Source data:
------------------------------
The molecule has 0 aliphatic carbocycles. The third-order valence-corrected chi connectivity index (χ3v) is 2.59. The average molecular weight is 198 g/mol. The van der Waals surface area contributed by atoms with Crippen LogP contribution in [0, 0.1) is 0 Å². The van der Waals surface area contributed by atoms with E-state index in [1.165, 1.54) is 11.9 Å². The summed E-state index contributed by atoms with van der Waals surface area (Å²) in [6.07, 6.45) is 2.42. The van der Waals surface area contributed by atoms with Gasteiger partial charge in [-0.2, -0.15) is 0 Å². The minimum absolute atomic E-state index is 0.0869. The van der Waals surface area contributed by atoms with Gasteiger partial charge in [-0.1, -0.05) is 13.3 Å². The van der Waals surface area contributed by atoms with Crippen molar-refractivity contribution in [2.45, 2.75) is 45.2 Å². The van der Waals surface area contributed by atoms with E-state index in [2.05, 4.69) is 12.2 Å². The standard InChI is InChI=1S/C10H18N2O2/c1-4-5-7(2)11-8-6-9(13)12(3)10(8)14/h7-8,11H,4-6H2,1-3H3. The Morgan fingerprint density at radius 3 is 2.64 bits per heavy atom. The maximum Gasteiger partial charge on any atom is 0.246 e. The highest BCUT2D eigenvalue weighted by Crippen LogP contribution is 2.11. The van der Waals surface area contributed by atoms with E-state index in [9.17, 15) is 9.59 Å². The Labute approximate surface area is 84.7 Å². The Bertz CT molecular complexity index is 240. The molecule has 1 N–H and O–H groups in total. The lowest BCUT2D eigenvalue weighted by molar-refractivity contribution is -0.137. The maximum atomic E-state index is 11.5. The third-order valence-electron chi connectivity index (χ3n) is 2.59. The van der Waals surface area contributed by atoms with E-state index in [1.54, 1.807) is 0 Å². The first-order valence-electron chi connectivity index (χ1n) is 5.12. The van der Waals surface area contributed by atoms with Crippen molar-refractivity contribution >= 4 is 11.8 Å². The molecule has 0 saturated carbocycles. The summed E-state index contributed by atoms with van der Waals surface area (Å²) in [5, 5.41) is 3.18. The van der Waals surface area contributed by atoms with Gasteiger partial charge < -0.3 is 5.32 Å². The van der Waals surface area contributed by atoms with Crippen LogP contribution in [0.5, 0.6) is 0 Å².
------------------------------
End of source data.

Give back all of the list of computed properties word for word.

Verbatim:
The molecule has 0 aliphatic carbocycles. The third-order valence-corrected chi connectivity index (χ3v) is 2.59. The average molecular weight is 198 g/mol. The van der Waals surface area contributed by atoms with Crippen LogP contribution in [0, 0.1) is 0 Å². The van der Waals surface area contributed by atoms with E-state index in [1.165, 1.54) is 11.9 Å². The summed E-state index contributed by atoms with van der Waals surface area (Å²) in [6.07, 6.45) is 2.42. The van der Waals surface area contributed by atoms with Gasteiger partial charge in [-0.2, -0.15) is 0 Å². The minimum absolute atomic E-state index is 0.0869. The van der Waals surface area contributed by atoms with Gasteiger partial charge in [-0.1, -0.05) is 13.3 Å². The van der Waals surface area contributed by atoms with Crippen molar-refractivity contribution in [2.45, 2.75) is 45.2 Å². The van der Waals surface area contributed by atoms with E-state index in [2.05, 4.69) is 12.2 Å². The standard InChI is InChI=1S/C10H18N2O2/c1-4-5-7(2)11-8-6-9(13)12(3)10(8)14/h7-8,11H,4-6H2,1-3H3. The Morgan fingerprint density at radius 3 is 2.64 bits per heavy atom. The maximum Gasteiger partial charge on any atom is 0.246 e. The highest BCUT2D eigenvalue weighted by Crippen LogP contribution is 2.11. The van der Waals surface area contributed by atoms with E-state index in [9.17, 15) is 9.59 Å². The Labute approximate surface area is 84.7 Å². The Bertz CT molecular complexity index is 240. The molecule has 1 N–H and O–H groups in total. The lowest BCUT2D eigenvalue weighted by molar-refractivity contribution is -0.137. The maximum atomic E-state index is 11.5. The third-order valence-electron chi connectivity index (χ3n) is 2.59. The van der Waals surface area contributed by atoms with E-state index in [1.54, 1.807) is 0 Å². The first-order valence-electron chi connectivity index (χ1n) is 5.12. The van der Waals surface area contributed by atoms with Crippen molar-refractivity contribution >= 4 is 11.8 Å². The molecule has 0 saturated carbocycles. The summed E-state index contributed by atoms with van der Waals surface area (Å²) in [5, 5.41) is 3.18. The van der Waals surface area contributed by atoms with Gasteiger partial charge < -0.3 is 5.32 Å². The van der Waals surface area contributed by atoms with Crippen LogP contribution in [0.5, 0.6) is 0 Å².